I knew that I just couldn’t teach anymore. I resigned. I left the thing I loved more than any other, and wept bitterly the day I did so. The agony of that decision was unlike anything I’ve ever experienced before in my life or since.
Emotionally and financially destroyed as a person, I moved back to my hometown to rebuild. It took a few years of working at Big Box retail, eating peanut butter and ramen, and two horrible jobs and sharing a place with my brother, but I went back to college for four years. I was a much better student this time, I have to admit, but it was because I went back with a purpose. I wanted to get out of Big Box retail and go do something that would pay better.
I walked away with my master’s degree in accounting. That’s right: I walked away from the career I was so emotionally invested in, the thing I loved to do, and into a career that’s honestly just a job for me. It’s just something I do for money, nothing more or less.
I miss teaching a lot. Every day, in fact. But the truth is I’m so much happier than I’ve ever been. Getting out of teaching and not being emotionally invested in my work has forced me to do things besides work more. I’ve learned how to cook, I’m making new friends, I’m reading more, I’m rediscovering my love of things I used to do before I was ever a teacher all over again. I do productive things on the side too, like study for my CPA license.
The money is a wash, honestly. I make as much as a I did as a teacher, although the potential is probably greater now. And the thing is now that I’m thinking about other things, I’ve learned so much about saving, investing, and I’m doing much better with my salary and working toward eventually being independent of a salary if at all possible. Ironically, I actually have fewer material things than I did before.
It took some painful life lessons and some hard financial times to learn that doing what you love is, in fact, absolutely not the paradigm we need to follow as individuals or a society. Instead, get out there and grab what affords you the most opportunities to be the best overall person you can be.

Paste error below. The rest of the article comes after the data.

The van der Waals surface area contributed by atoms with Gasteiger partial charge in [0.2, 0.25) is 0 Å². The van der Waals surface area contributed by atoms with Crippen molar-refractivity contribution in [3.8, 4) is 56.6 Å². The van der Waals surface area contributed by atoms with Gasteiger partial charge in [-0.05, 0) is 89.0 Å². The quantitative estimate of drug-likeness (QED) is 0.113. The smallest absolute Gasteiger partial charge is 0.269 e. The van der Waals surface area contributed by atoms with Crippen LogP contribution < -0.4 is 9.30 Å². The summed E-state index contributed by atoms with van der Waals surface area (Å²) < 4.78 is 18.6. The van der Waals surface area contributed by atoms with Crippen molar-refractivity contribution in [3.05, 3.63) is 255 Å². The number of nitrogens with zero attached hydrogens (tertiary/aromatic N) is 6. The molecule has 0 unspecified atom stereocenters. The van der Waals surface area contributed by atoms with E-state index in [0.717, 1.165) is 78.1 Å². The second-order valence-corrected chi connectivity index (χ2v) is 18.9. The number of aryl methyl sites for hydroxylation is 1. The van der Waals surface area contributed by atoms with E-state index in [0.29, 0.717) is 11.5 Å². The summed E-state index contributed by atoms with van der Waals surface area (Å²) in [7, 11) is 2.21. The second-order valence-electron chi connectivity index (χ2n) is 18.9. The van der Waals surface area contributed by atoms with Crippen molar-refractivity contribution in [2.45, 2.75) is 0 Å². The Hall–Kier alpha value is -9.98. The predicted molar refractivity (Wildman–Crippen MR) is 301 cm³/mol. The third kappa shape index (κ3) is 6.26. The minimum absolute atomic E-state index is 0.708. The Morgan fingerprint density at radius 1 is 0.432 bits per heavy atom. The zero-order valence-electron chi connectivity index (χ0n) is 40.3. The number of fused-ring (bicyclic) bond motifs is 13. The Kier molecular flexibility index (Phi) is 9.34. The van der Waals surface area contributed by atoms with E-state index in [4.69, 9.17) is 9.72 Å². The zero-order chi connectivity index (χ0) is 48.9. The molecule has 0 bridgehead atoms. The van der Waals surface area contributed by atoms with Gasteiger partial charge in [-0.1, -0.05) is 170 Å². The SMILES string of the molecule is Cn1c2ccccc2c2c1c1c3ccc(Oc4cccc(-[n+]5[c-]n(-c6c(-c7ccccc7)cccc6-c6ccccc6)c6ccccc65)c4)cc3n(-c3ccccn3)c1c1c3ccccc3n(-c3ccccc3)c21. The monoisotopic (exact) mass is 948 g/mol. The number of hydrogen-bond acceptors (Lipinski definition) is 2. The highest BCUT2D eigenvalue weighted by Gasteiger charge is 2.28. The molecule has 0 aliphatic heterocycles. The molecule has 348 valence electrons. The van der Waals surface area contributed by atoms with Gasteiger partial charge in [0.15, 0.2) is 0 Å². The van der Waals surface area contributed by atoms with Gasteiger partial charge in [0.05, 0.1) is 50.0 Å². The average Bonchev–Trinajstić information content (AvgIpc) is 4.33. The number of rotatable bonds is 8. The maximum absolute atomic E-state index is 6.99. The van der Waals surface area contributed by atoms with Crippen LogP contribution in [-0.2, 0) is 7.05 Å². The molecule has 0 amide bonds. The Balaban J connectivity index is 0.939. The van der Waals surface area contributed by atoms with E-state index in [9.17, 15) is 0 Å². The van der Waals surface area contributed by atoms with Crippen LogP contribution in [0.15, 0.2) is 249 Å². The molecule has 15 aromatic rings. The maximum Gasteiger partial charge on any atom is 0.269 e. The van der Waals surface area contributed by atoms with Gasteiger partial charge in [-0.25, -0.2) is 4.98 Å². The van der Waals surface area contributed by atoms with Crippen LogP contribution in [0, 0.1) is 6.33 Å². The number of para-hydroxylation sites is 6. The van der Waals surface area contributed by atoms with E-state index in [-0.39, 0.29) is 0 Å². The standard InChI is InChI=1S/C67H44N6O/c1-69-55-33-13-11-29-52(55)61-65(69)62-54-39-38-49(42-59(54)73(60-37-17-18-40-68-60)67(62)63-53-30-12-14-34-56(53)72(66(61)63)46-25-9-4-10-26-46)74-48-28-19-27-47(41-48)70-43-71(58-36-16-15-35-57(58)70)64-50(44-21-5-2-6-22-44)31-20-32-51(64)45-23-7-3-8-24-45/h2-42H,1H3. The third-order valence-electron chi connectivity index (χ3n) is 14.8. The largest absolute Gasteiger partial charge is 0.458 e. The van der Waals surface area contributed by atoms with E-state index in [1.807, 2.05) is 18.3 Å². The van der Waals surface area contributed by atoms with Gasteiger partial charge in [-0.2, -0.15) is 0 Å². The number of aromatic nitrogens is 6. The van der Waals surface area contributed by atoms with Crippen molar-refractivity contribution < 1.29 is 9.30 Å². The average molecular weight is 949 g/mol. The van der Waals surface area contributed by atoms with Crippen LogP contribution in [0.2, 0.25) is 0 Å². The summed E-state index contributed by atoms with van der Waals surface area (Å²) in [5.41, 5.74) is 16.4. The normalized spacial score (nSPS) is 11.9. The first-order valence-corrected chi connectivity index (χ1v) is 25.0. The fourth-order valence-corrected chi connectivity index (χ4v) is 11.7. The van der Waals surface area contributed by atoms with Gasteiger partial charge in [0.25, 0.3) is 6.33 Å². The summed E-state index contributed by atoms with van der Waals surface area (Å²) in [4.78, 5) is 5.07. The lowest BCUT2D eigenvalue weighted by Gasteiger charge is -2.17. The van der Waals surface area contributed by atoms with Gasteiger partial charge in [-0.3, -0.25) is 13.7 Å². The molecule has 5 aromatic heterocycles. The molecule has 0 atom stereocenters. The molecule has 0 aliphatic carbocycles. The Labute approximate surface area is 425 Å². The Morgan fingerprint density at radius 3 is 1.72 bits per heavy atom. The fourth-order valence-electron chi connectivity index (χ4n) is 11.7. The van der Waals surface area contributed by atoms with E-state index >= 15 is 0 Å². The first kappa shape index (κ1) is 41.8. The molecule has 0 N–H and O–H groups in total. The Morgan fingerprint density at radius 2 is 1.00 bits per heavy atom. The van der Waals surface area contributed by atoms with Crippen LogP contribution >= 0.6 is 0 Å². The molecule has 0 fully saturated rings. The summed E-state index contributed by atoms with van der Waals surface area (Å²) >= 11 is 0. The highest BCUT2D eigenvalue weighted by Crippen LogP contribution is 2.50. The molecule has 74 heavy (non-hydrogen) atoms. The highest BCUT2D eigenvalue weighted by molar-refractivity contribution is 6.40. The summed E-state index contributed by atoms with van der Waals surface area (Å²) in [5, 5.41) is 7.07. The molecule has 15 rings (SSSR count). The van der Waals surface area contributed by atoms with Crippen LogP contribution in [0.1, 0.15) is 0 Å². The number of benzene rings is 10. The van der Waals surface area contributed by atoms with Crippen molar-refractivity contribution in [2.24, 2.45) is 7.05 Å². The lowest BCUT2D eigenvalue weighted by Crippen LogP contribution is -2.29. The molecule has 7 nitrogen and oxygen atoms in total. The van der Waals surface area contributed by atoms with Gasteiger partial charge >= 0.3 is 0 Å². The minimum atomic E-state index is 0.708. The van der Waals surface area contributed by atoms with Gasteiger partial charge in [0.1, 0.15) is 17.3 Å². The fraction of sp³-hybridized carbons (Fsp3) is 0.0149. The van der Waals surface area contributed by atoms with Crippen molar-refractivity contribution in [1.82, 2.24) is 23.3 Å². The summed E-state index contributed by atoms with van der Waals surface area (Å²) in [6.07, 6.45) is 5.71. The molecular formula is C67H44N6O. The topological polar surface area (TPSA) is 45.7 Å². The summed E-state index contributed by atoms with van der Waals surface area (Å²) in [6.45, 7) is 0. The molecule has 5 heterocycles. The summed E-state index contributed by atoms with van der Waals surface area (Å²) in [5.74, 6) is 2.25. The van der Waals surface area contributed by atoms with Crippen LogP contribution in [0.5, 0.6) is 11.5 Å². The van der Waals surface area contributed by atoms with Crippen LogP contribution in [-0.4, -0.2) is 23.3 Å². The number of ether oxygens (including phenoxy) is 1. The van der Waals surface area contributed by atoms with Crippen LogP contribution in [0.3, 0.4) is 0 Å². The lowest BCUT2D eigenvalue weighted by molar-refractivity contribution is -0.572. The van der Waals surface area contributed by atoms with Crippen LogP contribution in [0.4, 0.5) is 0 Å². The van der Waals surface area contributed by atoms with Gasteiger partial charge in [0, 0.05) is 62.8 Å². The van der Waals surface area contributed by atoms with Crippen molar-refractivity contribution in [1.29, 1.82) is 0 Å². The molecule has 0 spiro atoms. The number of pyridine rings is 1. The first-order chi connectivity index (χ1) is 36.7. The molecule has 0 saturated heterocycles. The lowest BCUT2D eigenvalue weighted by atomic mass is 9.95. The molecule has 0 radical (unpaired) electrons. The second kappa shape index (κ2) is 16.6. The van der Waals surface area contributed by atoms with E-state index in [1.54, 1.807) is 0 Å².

Would I ever go back to teaching? I think so, but not like before. At this point, I’d like to think I’ll go back in the future, but as a volunteer. I won’t do it until I’m financially set to do so without caring about being paid to do it. I noticed that the only teachers who managed to hang in there for years and years without being closet alcoholics were people who really didn’t need the money, including a couple who I knew donated their salary back to the district.
Maybe for you it’s not teaching. But consider that if there’s some kind of work you’re so emotionally vested in, even if it satisfies you, getting into it may come at a cost that you cannot anticipate. I for one will never encourage anyone to “do what they love” ever again.
The wise sage Dr. Seuss once wrote:
So be sure when you step, Step with care and great tact. And remember that life’s A Great Balancing Act. And will you succeed? Yes! You will, indeed! (98 and ¾ percent guaranteed) Kid, you’ll move mountains.
I’d like to think through this I’ve gained some maturity and perspective. I’ve learned that just as it’s not emotionally mature to be an idealist, it’s not mature to be cynical either. Our culture prides itself so much on cynicism like that’s the hallmark of human intellect and self realization, but truthfully it’s not. Life, the universe, and everything is so much more vast and rich than just assuming absolutely everything sucks and is terrible. It’s important to be moderate and well-tempered, and you just can’t do that if you’re not a balanced person.
Your career is just one part of your life. You might not become a much happier person just because you do the work that satisfies you the most. You have to consider the effects it could have on you as a person besides just having to do the work. You should do the work that gives you balance, and not the work you love the most.